### Documentation on Iris equalities

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 ... ... @@ -137,6 +137,8 @@ Getting along with Iris in Coq: * Iris proof patterns and conventions are documented in the [proof guide](docs/proof_guide.md). * Various notions of equality in Iris and their Coq interface are described in the [equality docs](docs/equalities.md). * The Iris tactics are described in the [the Iris Proof Mode (IPM) / MoSeL documentation](docs/proof_mode.md) as well as the [HeapLang documentation](docs/heap_lang.md). ... ...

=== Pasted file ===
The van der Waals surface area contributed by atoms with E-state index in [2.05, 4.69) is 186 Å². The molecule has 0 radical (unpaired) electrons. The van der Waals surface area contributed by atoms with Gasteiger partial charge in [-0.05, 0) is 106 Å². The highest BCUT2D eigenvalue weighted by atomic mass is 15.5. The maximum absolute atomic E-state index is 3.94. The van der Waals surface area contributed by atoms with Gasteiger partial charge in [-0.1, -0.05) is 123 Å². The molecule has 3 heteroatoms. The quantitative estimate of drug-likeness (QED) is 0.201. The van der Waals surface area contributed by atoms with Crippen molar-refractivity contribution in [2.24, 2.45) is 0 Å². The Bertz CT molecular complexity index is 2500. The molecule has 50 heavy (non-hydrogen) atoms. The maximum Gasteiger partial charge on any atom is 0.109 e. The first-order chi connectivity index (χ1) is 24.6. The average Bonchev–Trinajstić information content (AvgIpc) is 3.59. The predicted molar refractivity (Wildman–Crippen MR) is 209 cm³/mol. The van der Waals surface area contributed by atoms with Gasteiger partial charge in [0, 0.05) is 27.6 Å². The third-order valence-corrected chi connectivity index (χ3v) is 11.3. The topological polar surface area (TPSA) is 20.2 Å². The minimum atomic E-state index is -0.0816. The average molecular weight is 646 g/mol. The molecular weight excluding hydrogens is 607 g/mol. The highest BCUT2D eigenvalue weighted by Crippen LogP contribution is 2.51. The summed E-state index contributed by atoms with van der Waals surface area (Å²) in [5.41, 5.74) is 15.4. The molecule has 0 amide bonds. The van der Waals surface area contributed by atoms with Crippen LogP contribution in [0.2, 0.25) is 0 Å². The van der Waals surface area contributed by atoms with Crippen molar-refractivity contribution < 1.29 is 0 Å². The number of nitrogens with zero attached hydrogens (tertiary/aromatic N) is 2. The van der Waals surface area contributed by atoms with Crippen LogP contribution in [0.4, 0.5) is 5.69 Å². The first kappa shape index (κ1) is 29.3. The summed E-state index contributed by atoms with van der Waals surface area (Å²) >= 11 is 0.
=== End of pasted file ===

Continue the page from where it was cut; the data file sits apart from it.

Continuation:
# Equalities in Iris Using Iris involves dealing with a few subtly different equivalence and equality relations, especially among propositions. This document summarizes these relations and the subtle distinctions among them. This is not a general introduction to Iris: instead, we discuss the different Iris equalities and the interface to their Coq implementation. In particular, we discuss: - Equality from Iris metatheory vs Coq equality and setoid equivalence; - N-equivalence on OFEs; - Iris internal equality; - Iris entailment and bi-entailment. ## Leibniz equality and setoids First off, in the metalogic (Coq) we have both the usual propositional (or Leibniz) equality `=`, and setoid equality `equiv` / `≡` (defined in `stdpp`). Notations for metalogic connectives like `≡` are declared in Coq scope `stdpp_scope`, which is "open" by default. Setoid equality for a type `A` is defined by the instance of `Equiv A`; this allows defining quotient setoids. To deal with setoids, we use Coq's [generalized rewriting](https://coq.inria.fr/refman/addendum/generalized-rewriting.html) facilities. Setoid equality can coincide with Leibniz equality: - `equivL` defines a setoid equality coinciding with Leibniz equality. - Some types enjoy `LeibnizEquiv`, which makes `equiv` be equivalent to `eq`. Given setoids `A` and `B` and a function `f : A → B`, an instance `Proper ((≡) ==> (≡)) f` declares that `f` respects setoid equality, as usual in Coq. Such instances enable rewriting with setoid equalities. Here, stdpp adds the following facilities: - `solve_proper` for automating proofs of `Proper` instances. - `f_equiv` generalizes `f_equal` to other relations; it will for instance turn goal `R (f a) (f b)` into `R a b` given an appropriate `Proper` instance (here, `Proper (R ==> R) f`). ## Equivalences on OFEs On paper, OFEs involve two relations, equality "=" and distance "=_n". In Coq, equality "=" is formalized as setoid equality, written `≡` or `equiv`, as before; distance "=_n" is formalized as relation `dist n`, also written `≡{n}≡`. Tactics `solve_proper` and `f_equiv` also support distance. Some OFE constructors choose interesting equalities. - `discreteO` constructs discrete OFEs (where distance coincides with setoid equality). - `leibnizO` constructs discrete OFEs (like `discreteO`) but using `equivL`, so that both distance and setoid equality coincide with Leibniz equality. Given OFEs `A` and `B`, non-expansive functions from `A` to `B` are functions `f : A → B` with a proof of `NonExpansive f` (that is, `(∀ n, Proper (dist n ==> dist n) f)`). The two can be packaged together via `A -n> B`. Non-expansive functions from Leibniz OFEs can be given type `A -d> B` instead of `leibnizO A -n> B`; this spares the need for bundled `NonExpansive` instances. Moreover, `discreteO A -n> B` is isomorphic to `f : A -d> B` plus an instance for `∀ n, Proper ((≡) ==> (≡{ n }≡)) f`. However, in the second case the `Proper` instance can be omitted for proof convenience unless actively used. In both OFE function spaces (`A -n> B` and `A -d> B`), setoid equality is defined to be pointwise equality, so that functional extensionality holds for `≡`. ## Inside the Iris logic Next, we introduce notions internal to the Iris logic. Such notions often overload symbols used for external notions; however, those overloaded notations are declared in scope `bi_scope`; when writing `(P)%I`, notations in `P` are resolved in `bi_scope` in preference over `stdpp_scope`. We also use `bi_scope` for the arguments of all variants of Iris entailments. The Iris logic has an internal concept of equality. If `a` and `b` are Iris terms of type `A`, then their internal equality is written (on paper) "a =_A b"; in Coq, that's written `a ≡ b` (notation for `sbi_internal_eq` in scope `bi_scope`). As shown in the Iris appendix, an internal equality `a ≡ b` is interpreted using OFE distance. Many types have `_equivI` lemmas characterizing internal equality on them. For instance, if `f, g : A -d> B`, lemma `discrete_fun_equivI` shows that `f ≡ g` is equivalent to `∀ x, f x ≡ g x`. Typically, each `_equivI` lemma for type `T` lifts to internal equality on `T` properties of the distance on `T`. ## Relations among Iris propositions In this section, we discuss relations among internal propositions. Even though some of these notes generalize to all internal logics (other `sbi`s), we focus on Iris propositions (`iProp Σ`), to discuss both their proof theory and their model. As Iris propositions form a separation logic, we assume some familiarity with separation logics, connectives such as `-∗`, `∗`, `emp` and `→`, and the idea that propositions in separation logics are interpreted with predicates over resources (see for instance Sec. 2.1 of the MoSEL paper). In the metalogic, Iris defines the entailment relation between uniform predicates: intuitively, `P` entails `Q` (written `P ⊢ Q`) means that `P` implies `Q` on _every_ resource (for details see Iris appendix [Sec. 6]). Entailment `P ⊢ Q` is distinct from the magic wand, `(P -∗ Q)%I`, but equivalent, as `P ⊢ Q` is equivalent to `emp ⊢ P -∗ Q` (per Iris lemmas `entails_wand` and `wand_entails`). Notation `P ⊢ Q` is declared in `stdpp_scope`, but takes arguments in `bi_scope`, so that we can write conveniently `P ⊢ Q -∗ R` in `stdpp_scope`. For additional convenience, `P ⊢ Q` can also be written `P -∗ Q` in `stdpp_scope`, so that we can write `P -∗ Q -∗ R` instead of `P ⊢ Q -∗ R` or of the equivalent `emp ⊢ P -∗ Q -∗ R`. Using entailment, Iris defines an implicit coercion `bi_emp_valid`, mapping any Iris propositions `P` into the Coq propositions `emp ⊢ P`. On paper, uniform predicates are defined by quotienting by an equivalence relation ([Iris appendix, Sec. 3.3]); that relation is used in Coq as setoid equivalence. That relation is also equivalent to bi-entailment (or entailment in both directions), per lemma `equiv_spec`: ```coq Lemma equiv_spec P Q : P ≡ Q ↔ (P ⊢ Q) ∧ (Q ⊢ P). ``` Hence, setoid equality `≡` on propositions is also written `⊣⊢`. For instance, our earlier lemma `discrete_fun_equivI` is stated using `⊣⊢`: ```coq Lemma discrete_fun_equivI {A} {B : A → ofeT} (f g : discrete_fun B) : f ≡ g ⊣⊢ ∀ x, f x ≡ g x. ``` Inside the logic, we can use internal equality `≡` (in `bi_scope`), which translates to distance as usual. Here is a pitfall: internal equality `≡` is in general strictly stronger than `∗-∗`, because `Q1 ≡ Q2` means that `Q1` and `Q2` are equivalent _independently of the available resources_. - When proving `P -∗ Q1 ∗-∗ Q2`, we can use `P` to show that `Q1` and `Q2` are equivalent. - Instead, to prove `P -∗ Q1 ≡ Q2`, we cannot use `P` unless it's a plain proposition (so, one that holds on the empty resource). Crucially, pure propositions `⌜ φ ⌝` are plain. We can explain internal equality using the Iris plainly modality: ```coq Lemma prop_ext P Q : P ≡ Q ⊣⊢ ■ (P ∗-∗ Q). ``` Looking at the Iris semantics for the plainly modality, to prove internal equality `P ≡ Q`, we must prove that `P` and `Q` are equivalent _without any resources available_. Last, metalevel propositions `φ : Prop` can be embedded as pure Iris propositions `⌜ φ ⌝`, and this allows embedding equalities from the metalogic. For instance, `⌜ a1 = a2 ⌝` can be useful for making some proofs more convenient, as Leibniz equality is the strongest equivalence available, is respected by all Coq functions, and can be used for rewriting in the absence of `Proper` instances. On the other hand, on-paper Iris does not allow writing `⌜ a1 = a2 ⌝`, only `⌜ a1 ≡ a2 ⌝`, unless setoid equality and Leibniz equality coincide.